Are we supposed to believe that more intelligence yields less violence? If mankind is the case study, then the theory does not hold up. Superior intelligence may eventually tell us that the most important survival aspect is to neutralize a potential enemy swiftly and formidably in order to attain self preservation (and by neutralize, I mean kill). In the original 1960’s – 1970’s franchise, you always felt the threat of violence from the apes. They were physically more powerful, and since they were intelligent, as a human, we had lost our only advantage over them. That is what gave the films a stark impact, what made the films thought-provoking, and what created the anxiety and suspense while watching them. However, after watching this film I would put it in the same class as Free Willy – not necessarily bad but not what I would have liked to have seen.

Movies I want to see in 2012

Just a few movies I am looking forward to seeing:

 I enjoy dark, brooding films. This one is a fictional story based on Edgar Allan Poe:

The Raven


Tim Burton’s stop motion figures come to life in his latest film:


A new sci-fi masterpeice by Ridley Scott? We’ll see.


Having grown up watching all the Harryhausen/Scheer fantasy movies, including Jason & the Argonauts and The Golden Voyage of Sinbad, I have a nostalgic desire to see these new fantasy/mythology films:

Wrath of the Titans

Jack the Giant Killer

That’s all for now,

I’ll post some more at a later date.

The Remake Scoreboard / Classic Sci-fi Films

The Remake Scoreboard – Horror movie remakes – the good and bad list. Thumbs up or thumbs down and a few sentences why.

Remakes: Classic Sci-fi films

War of the Worlds (remake – 2005)
(original 1953)

Only Steven Spielberg could remake this 50’s sci-fi classic and do it justice. Great attention to detail was used in making this film and there is not one moment while I watched that I thought, this looks like CGI. The initial rise from the underground of the first tripod craft was amazing, as well as the Hudson River, Ferry Crossing scene. There was so much I liked about this film, from the look of the crafts, which were closer to the descriptions given in H.G. Wells’ original story, to the sound the tripods made, a sort of battle cry, inducing us humans to run for cover. This is my favorite sci-fi movie since 2000. I own it and watch it often!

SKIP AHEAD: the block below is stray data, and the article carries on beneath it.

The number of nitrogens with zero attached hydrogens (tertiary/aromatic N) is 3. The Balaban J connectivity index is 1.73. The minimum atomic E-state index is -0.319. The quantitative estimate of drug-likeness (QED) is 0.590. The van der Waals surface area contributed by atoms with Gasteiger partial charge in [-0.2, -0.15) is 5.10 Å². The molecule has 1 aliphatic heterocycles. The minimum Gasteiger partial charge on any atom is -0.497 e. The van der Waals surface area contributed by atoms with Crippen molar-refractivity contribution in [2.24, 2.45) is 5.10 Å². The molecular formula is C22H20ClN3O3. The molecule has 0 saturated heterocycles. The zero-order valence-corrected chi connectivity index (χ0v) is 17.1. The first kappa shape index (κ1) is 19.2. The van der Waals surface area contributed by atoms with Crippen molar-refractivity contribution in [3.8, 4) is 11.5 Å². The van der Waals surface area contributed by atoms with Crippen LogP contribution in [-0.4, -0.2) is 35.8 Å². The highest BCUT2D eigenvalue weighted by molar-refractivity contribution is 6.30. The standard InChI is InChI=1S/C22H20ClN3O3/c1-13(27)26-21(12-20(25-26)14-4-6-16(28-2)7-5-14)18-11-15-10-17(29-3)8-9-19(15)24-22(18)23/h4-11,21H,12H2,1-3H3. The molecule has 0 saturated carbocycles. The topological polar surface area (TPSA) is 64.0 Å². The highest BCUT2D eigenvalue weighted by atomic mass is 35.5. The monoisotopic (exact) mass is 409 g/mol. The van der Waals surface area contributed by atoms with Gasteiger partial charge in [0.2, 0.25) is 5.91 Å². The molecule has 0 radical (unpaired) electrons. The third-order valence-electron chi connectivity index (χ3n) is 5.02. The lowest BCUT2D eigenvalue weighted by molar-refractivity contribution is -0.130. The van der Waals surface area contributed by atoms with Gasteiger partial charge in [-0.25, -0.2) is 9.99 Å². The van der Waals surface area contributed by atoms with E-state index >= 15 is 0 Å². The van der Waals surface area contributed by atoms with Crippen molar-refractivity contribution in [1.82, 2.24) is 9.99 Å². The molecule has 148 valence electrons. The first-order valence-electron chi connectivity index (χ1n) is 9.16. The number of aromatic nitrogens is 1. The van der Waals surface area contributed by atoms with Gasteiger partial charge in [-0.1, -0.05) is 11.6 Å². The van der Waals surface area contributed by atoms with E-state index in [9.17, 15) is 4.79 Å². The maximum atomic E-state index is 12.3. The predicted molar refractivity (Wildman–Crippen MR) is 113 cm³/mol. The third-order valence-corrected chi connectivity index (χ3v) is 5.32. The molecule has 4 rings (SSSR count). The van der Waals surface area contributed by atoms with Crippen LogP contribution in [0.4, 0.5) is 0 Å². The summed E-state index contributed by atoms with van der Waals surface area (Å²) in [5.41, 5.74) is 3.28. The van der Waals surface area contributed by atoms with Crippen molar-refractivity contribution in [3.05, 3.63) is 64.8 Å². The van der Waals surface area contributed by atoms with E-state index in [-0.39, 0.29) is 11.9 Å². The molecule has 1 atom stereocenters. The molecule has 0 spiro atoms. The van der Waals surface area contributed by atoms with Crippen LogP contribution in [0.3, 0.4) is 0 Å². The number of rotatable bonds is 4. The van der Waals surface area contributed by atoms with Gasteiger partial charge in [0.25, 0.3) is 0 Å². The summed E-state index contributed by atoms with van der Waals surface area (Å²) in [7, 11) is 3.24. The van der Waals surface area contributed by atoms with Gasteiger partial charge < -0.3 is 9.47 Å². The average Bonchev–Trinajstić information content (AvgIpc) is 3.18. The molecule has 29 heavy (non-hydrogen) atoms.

The Blob (remake – 1988)
(original 1958)

This is a very good remake with likable characters played by Kevin Dillon and Shawnee Smith. The film also featured some great special FX, thankfully made before the days of CGI, which portray the agile and quick moving amoeba-like creature, swallowing and digesting its human prey. Great story, excellently paced, a remake worth seeing.

The Day the Earth Stood Still (remake – 2008)
(original 1951)

This is a near faithful remake in color. That is not necessarily a good thing, the black and white of the original just made everything seem more menacing. The film starts off well enough with interesting events taking place and some great imagery. About a third of the way through, it becomes a chore to watch as the pacing gets bogged down in a tangle of social issues that seem unnecessary. Do yourself a favor, just stick with the original!

Planet of the Apes (remake – 2001)
(original 1968)

Firstly, there is no touching Charlton Heston’s pinnacle performance as ‘Taylor’ in the original 1968, mind-bomb. The original was laced with a myriad of allegory and thought-provoking social issues. The final scene with the half-submerged, Statue of Liberty is one of the great moments in all film history. The new one had some great looking apes but not much else.

Godzilla (remake – 1999)
(original 1956)

Most fans were not happy with Roland Emmerich’s version of the Iguana-inspired Godzilla. However, there were a couple of things I did like about the film. Godzilla’s first landfall in NYC at the South-Street Seaport and subsequent march through the NYC streets was impressive, mostly because it was filmed from street level, a person’s POV looking upward, rather than from straight-on as most ‘Zilla films are shot. I also liked the Helicopter chase scene as the fast moving Godzilla dodged and darted missiles and gunfire. But the film is also riddled with Hollywood hokey-ness that makes it difficult to watch. The car chase scene was ridiculous and the hundreds of eggs in MSG were too far-fetched to be believable. You would be much better off, sticking to the original.